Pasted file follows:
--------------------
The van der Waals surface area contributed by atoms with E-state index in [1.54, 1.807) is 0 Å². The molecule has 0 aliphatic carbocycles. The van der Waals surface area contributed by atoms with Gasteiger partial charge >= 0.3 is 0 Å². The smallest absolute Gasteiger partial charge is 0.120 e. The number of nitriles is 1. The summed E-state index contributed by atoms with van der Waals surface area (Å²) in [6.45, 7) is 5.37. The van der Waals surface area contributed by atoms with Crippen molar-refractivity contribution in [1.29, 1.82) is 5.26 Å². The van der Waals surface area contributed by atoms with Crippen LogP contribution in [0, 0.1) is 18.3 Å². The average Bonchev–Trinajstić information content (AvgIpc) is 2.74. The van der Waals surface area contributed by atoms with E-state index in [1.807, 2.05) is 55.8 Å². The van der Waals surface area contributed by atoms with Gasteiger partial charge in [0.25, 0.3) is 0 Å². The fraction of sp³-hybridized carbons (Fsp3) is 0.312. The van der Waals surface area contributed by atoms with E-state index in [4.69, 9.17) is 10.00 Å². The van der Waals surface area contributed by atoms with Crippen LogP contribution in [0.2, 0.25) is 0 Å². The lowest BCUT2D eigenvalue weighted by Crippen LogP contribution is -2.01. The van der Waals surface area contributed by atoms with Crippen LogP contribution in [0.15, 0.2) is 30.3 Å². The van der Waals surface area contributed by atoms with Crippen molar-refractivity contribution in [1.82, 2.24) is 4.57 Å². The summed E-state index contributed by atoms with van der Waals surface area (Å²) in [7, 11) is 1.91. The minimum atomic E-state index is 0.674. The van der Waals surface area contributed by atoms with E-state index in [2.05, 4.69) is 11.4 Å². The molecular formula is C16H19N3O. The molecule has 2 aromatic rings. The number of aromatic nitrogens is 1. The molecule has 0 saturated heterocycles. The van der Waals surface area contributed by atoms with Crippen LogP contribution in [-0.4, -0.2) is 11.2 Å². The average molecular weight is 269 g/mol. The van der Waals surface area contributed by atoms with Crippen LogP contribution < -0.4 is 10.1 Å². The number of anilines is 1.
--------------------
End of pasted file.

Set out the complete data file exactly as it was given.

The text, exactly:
The van der Waals surface area contributed by atoms with E-state index in [1.54, 1.807) is 0 Å². The molecule has 0 aliphatic carbocycles. The van der Waals surface area contributed by atoms with Gasteiger partial charge >= 0.3 is 0 Å². The smallest absolute Gasteiger partial charge is 0.120 e. The number of nitriles is 1. The summed E-state index contributed by atoms with van der Waals surface area (Å²) in [6.45, 7) is 5.37. The van der Waals surface area contributed by atoms with Crippen molar-refractivity contribution in [1.29, 1.82) is 5.26 Å². The van der Waals surface area contributed by atoms with Crippen LogP contribution in [0, 0.1) is 18.3 Å². The average Bonchev–Trinajstić information content (AvgIpc) is 2.74. The van der Waals surface area contributed by atoms with E-state index in [1.807, 2.05) is 55.8 Å². The van der Waals surface area contributed by atoms with Gasteiger partial charge in [0.25, 0.3) is 0 Å². The fraction of sp³-hybridized carbons (Fsp3) is 0.312. The van der Waals surface area contributed by atoms with E-state index in [4.69, 9.17) is 10.00 Å². The van der Waals surface area contributed by atoms with Crippen LogP contribution in [0.2, 0.25) is 0 Å². The lowest BCUT2D eigenvalue weighted by Crippen LogP contribution is -2.01. The van der Waals surface area contributed by atoms with Crippen LogP contribution in [0.15, 0.2) is 30.3 Å². The van der Waals surface area contributed by atoms with Crippen molar-refractivity contribution in [1.82, 2.24) is 4.57 Å². The summed E-state index contributed by atoms with van der Waals surface area (Å²) in [7, 11) is 1.91. The minimum atomic E-state index is 0.674. The van der Waals surface area contributed by atoms with E-state index in [2.05, 4.69) is 11.4 Å². The molecular formula is C16H19N3O. The molecule has 2 aromatic rings. The number of aromatic nitrogens is 1. The molecule has 0 saturated heterocycles. The van der Waals surface area contributed by atoms with Crippen LogP contribution in [-0.4, -0.2) is 11.2 Å². The average molecular weight is 269 g/mol. The van der Waals surface area contributed by atoms with Crippen LogP contribution < -0.4 is 10.1 Å². The number of anilines is 1.